Creating a new agency is an approach to data regulation taken by European regulators. This approach has tended to create regulatory burdens that are greater for smaller players and also to raise the cost of doing business more generally. More specific regulation on these issues also presumes that consumers’ prefer the tradeoffs of heightened privacy and limited data usage and does not allow consumers to select products that fit their preferences. For example, as the Center for Data Innovation’s Eline Chivot and Daniel Castro point out, this more regulatory approach and the differences in interpretations among European data protection authorities could increase costs and deter certain applications of algorithms and artificial intelligence. The more aggressive regulatory posture that could come from a new agency may dissuade innovators from considering new data practices by signaling the need to seek regulatory approval and increasing the compliance costs associated with pursuing new ideas.

To be sure, American consumers are not without protection when harm does occur. The Federal Trade Commission (FTC) has been an engaged enforcer when needed for consumer harms caused by digital platforms such as data breaches or unfair and deceptive practices. While there are reforms that could provide greater certainty for consumers, innovators, and regulators (as previously discussed), the current FTC approach of mostly responsive actions balances the tradeoffs involved in many data issues while still protecting consumers when harm occurs. A new agency would likely shift this approach.

There are broader reasons to be concerned about a new data protection agency and the impact it could have. First, such an agency may not actually be as narrowly focused as advocates believe and could have influence over any number of industries well beyond Big Tech. The use of data continues to expand in almost every industry, from agriculture to retail. Thus, an agency focused on data protection could reach into nearly every sector of the American economy.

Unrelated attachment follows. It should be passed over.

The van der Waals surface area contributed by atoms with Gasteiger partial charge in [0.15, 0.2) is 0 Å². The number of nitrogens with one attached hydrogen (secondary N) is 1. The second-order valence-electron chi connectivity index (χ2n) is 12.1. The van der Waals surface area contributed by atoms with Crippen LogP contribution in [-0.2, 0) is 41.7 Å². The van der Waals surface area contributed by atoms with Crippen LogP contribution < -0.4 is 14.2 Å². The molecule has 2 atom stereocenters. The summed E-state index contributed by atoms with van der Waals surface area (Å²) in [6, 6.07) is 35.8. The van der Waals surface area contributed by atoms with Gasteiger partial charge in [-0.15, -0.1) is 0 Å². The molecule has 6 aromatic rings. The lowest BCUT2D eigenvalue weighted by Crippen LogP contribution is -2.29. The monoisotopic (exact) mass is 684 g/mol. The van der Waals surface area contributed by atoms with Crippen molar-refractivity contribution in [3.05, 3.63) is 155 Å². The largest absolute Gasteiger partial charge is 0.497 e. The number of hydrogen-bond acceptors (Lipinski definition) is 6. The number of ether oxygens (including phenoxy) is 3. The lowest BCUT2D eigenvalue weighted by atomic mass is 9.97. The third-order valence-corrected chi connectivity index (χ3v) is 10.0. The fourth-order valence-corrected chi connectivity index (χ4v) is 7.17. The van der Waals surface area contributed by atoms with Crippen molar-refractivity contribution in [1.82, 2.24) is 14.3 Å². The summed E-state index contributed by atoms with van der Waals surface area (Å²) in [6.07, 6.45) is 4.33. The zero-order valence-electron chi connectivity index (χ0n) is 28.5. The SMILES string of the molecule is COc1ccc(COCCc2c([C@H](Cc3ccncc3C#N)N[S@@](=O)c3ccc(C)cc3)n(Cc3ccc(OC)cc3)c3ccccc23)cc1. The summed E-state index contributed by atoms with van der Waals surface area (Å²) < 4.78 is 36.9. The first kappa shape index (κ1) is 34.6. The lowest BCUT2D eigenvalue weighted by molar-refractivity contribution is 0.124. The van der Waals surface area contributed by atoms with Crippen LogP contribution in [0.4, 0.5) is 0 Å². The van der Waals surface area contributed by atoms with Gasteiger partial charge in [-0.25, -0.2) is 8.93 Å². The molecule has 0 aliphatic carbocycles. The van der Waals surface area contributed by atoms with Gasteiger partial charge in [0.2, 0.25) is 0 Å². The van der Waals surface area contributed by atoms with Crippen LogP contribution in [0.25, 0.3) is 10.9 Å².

Even if the agency were able to retain a truly narrow focus on online digital platforms, this too could yield problems not seen in the current responsive approach. As former FTC chief technologist Neil Chilson has written, a single focused agency is more likely to be subject to “industry capture,” resulting in regulations that favor incumbents and make it more difficult for new entrants into the field. Creating a new regulatory body might only further entrench existing big players rather than allow new innovators to emerge in existing flexibility.

Rather than expanding the regulatory state with a new agency, policymakers should look at ways to improve existing consumer-protection enforcement from the FTC. This could include narrowly tailored expansions of rulemaking authority that could provide greater certainty for consumers and innovators in conjunction with an overall federal data privacy framework. In any event, any proposal modeled on the structure of the CFPB would be an especially questionable choice given that the Supreme Court recently deemed its governance structure unconstitutional.

Applying Lessons from Technology Regulation for Heavily Regulated Sectors

There are important lessons to learn from financial regulation for the current policy conversation around Big Tech—just not the lessons that advocates of finance-style regulations might want. The lessons policymakers should learn from past financial regulation is that even well-intentioned regulation can have consequences and tradeoffs as well as fail to solve the underlying concerns.

Rather than seeing the financial sector as a model for how to regulate the tech industry, the tech industry is a model for how a more flexible regulatory approach might help close current gaps or create incentives for innovation. One way this approach is apparent in the financial sector is in “sandboxes,” which have created ways to test new potential regulatory solutions and facilitated conversations between regulators and innovators about the burdens that may make certain innovations difficult to launch. This experimental approach allows policymakers to see if the less interventionist approach found in the technology sector might be applicable in certain other areas as well, and it could even lead to outright deregulation if it shows that certain regulations are more harmful than beneficial.

Instead of moving toward a regulatory approach similar to the financial sector, policymakers should seek smaller and more focused changes to technology’s regulatory regime. Continuing to focus on clearly defined harms and creating targeted reforms to address problems is the approach that is most likely to balance the benefits of innovation with protecting and redressing potential harm.